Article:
Critical Path Network
Proactive case management initiatives help cut LOS
Technology, education, support staff contribute
When the case management department at University of Wisconsin Hospitals and Clinics implemented a series of initiatives to improve the throughput of patients, the average length of stay for surgical patients dropped from 7.9 days to 4.6 days and overall length of stay dropped from 6.3 days to 5.1 days including all the outliers.
"We knew that we needed to turn around the patient stay more quickly. On any given day, we weren’t getting patients out quickly enough and sometimes, we had to turn away patients because there were not enough beds," says Barbara Liegel, RN, MSN, director of coordinated care for the Madison, WI, hospital. Her department includes case management, social work, utilization review, and discharge planning.
The hospital, part of an academic medical center, has had case management since the 1990s, but until recently, the case managers concentrated on discharge planning rather than proactive management of patient care, Liegel says. "We changed to a model targeting length of stay and looking at the potential level of care."
The hospital developed a physician advisor role to help physicians understand the importance of moving patients through the continuum and implemented a long-stay management committee that meets weekly to look at ways to facilitate patient discharge.
The support staff who handle referrals and payer contacts were moved to a centralized resource center away from the hospital.
The key to the improvement in patient throughput is the implementation of an automated case management system, Liegel adds.
The hospital uses Canopy Systems case management system, Interqual tools from McKesson, and the Extended Care Information Network (ECIN) for post-acute referrals.
Capacity issues and a goal of supporting better throughput of patients were the impetus for purchasing the case management system.
"It’s bigger than just an automated system. We have buy-in from senior management to provide support to our physician group and to influence the way they practice," she says.
When case managers report for work, they pull their patient census off the computer and begin to see patients. They complete clinical reviews or utilization reviews and assess the patients to see where they are in the continuum and where they need to be in the next few days.
They round daily or every other day on discharge rounds with the physicians, occupational therapists, or physician therapists. The case managers have wireless laptops, enabling them to do their clinical assessments and access any information they may need on the floor.
"Before we had the computerized system, we would get a list of patients and start going to see the patients with no clear-cut idea of whether the patient was in the hospital for the first time or had been readmitted. Everything was handwritten and put in the chart. If I picked up someone’s caseload, I had to go through the entire chart looking for notes and a plan of discharge," explains Sheilah Fields, RN, BSN, MBA, outcomes manager for surgery, oncology, patients at the department of corrections’ facilities, and interventional radiology.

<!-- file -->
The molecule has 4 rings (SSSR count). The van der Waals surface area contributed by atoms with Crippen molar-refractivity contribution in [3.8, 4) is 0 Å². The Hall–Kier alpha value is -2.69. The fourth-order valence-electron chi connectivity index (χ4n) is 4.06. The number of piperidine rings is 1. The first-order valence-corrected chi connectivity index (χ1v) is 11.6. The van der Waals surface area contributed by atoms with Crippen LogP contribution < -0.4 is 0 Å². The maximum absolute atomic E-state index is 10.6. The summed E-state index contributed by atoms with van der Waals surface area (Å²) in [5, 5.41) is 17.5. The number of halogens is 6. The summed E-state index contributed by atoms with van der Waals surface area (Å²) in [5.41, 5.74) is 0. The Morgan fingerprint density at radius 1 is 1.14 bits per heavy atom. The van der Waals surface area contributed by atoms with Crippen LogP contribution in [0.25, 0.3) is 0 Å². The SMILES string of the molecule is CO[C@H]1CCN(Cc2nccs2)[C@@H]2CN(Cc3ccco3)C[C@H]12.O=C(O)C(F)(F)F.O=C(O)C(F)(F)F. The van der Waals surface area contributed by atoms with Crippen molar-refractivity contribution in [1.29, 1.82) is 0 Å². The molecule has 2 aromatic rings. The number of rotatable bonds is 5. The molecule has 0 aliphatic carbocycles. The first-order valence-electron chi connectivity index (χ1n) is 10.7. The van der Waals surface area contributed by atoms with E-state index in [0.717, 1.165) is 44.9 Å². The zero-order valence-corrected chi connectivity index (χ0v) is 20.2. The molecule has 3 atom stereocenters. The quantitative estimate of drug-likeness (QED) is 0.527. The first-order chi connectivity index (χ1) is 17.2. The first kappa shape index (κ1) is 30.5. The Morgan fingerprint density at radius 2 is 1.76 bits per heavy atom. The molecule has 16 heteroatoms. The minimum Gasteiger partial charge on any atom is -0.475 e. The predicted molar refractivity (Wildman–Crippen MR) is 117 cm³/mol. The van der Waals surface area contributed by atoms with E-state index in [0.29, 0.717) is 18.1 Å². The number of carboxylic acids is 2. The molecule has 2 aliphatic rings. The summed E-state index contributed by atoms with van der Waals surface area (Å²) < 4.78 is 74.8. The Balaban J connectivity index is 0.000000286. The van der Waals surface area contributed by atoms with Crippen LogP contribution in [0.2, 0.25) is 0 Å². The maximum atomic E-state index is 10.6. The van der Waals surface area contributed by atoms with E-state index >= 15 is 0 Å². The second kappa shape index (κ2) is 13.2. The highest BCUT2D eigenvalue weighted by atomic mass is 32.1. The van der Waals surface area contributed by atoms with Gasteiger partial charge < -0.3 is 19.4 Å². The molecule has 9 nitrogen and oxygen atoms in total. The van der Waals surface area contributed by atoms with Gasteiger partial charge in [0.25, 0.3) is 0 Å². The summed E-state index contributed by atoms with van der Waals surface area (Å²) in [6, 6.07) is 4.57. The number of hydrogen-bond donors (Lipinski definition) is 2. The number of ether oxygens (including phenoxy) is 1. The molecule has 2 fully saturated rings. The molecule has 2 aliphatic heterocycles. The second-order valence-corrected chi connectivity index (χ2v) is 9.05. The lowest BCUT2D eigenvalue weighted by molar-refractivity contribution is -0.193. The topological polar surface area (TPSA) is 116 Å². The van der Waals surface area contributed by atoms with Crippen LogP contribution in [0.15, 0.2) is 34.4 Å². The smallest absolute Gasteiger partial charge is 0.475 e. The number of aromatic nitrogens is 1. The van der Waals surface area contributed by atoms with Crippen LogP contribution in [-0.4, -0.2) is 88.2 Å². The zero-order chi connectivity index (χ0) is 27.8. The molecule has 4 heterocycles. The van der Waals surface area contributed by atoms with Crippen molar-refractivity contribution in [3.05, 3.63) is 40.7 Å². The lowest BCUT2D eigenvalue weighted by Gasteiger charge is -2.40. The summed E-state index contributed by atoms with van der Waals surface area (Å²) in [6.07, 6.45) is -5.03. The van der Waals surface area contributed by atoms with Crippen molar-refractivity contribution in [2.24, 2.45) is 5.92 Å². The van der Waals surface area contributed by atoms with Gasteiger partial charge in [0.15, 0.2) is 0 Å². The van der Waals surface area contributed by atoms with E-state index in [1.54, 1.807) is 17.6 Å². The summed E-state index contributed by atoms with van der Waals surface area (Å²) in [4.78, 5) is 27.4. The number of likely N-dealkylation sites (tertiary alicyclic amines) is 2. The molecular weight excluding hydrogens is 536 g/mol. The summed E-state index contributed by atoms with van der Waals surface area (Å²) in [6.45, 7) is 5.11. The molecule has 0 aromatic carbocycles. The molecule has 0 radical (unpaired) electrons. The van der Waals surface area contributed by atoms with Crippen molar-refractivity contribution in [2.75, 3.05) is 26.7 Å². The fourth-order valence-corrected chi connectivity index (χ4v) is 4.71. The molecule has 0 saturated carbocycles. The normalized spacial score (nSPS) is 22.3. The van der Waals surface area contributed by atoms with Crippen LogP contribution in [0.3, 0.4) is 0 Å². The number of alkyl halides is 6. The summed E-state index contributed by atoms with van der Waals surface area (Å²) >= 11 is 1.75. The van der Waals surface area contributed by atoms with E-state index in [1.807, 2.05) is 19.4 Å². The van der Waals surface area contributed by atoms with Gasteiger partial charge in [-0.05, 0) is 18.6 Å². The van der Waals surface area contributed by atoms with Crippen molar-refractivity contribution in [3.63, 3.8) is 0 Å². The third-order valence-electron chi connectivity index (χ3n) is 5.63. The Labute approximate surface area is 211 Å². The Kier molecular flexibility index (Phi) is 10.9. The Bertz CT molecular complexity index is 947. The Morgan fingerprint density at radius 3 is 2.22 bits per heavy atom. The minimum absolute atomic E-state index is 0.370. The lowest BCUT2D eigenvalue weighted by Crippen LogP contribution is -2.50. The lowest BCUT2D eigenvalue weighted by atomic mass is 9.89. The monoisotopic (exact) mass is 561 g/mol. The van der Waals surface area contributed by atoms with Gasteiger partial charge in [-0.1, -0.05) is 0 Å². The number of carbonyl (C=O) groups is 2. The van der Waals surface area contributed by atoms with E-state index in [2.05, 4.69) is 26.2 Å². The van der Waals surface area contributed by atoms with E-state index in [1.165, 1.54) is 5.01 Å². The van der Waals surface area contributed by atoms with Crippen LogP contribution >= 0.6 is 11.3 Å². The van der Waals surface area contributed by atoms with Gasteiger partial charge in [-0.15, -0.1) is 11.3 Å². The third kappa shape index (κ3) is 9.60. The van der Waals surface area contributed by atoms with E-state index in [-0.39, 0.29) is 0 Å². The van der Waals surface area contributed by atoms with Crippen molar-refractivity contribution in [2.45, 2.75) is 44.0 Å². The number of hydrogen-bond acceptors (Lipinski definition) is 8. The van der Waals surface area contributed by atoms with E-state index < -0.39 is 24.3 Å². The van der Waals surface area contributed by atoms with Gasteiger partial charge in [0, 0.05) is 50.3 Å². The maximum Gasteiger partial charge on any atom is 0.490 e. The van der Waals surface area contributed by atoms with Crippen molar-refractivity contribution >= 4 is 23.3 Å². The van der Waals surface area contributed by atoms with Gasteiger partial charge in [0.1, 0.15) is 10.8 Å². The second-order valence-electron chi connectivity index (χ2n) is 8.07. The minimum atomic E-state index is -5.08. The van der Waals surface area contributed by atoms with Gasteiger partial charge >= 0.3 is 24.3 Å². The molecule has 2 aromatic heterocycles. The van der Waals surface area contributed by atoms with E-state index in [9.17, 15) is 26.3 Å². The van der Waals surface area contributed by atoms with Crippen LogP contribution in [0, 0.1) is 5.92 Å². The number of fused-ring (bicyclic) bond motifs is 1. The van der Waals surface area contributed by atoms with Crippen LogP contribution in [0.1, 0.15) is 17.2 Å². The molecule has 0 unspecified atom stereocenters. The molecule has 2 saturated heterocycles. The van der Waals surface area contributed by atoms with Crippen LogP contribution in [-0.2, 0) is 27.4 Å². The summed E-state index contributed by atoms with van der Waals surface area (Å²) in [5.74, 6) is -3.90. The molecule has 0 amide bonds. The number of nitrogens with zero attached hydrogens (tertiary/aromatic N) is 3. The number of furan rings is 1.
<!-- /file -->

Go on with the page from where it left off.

In the past, case managers kept a lot of information in their heads until they had time to document it in the chart. If someone was sick or on vacation, their colleagues had a hard time taking care of the patients’ needs, Liegel adds.
"Now all of us in the case management department can manage any patient in the building because we have all the information at our fingertips," she says.
As the hospital implemented the automated case management system, some case managers were worried that they were going to have to spend a lot of time sitting and working on the computer. "Actually, we’ve been able to see more patients, patient satisfaction has increased, and the length of stay has decreased," Fields says.
At University of Wisconsin Hospitals and Clinics, case managers are assigned to physician services.
"The case managers may have to cross geographic units because not all patients fit on one unit. The physician-based model worked for us. Teaming the case manager directly with physicians on that service has helped us change the physician practices that needed to change to decrease the length of stay," Liegel says. A computerized case management system allows the case managers to track length of stay and outcomes and demonstrate how important it is to move patients through the continuum, she says.
"By measuring outcomes, we can show how we are directly affecting patient stays. It’s helped the department to become more of a professional case management team and has given us more influence in the hospital," Fields says.
The case managers have used data generated by the case management system to educate physicians on the importance of meeting Interqual criteria and the need to move patients through the continuum to free up beds and increase capacity. "We have been able to help physicians understand why meeting Interqual criteria is important so we could better serve patients by meeting the length of stay requirements. We helped them understand that payers are looking at Interqual criteria, and that’s why we need to remove the Foley catheter on Day 2 and not Day 4," Fields notes.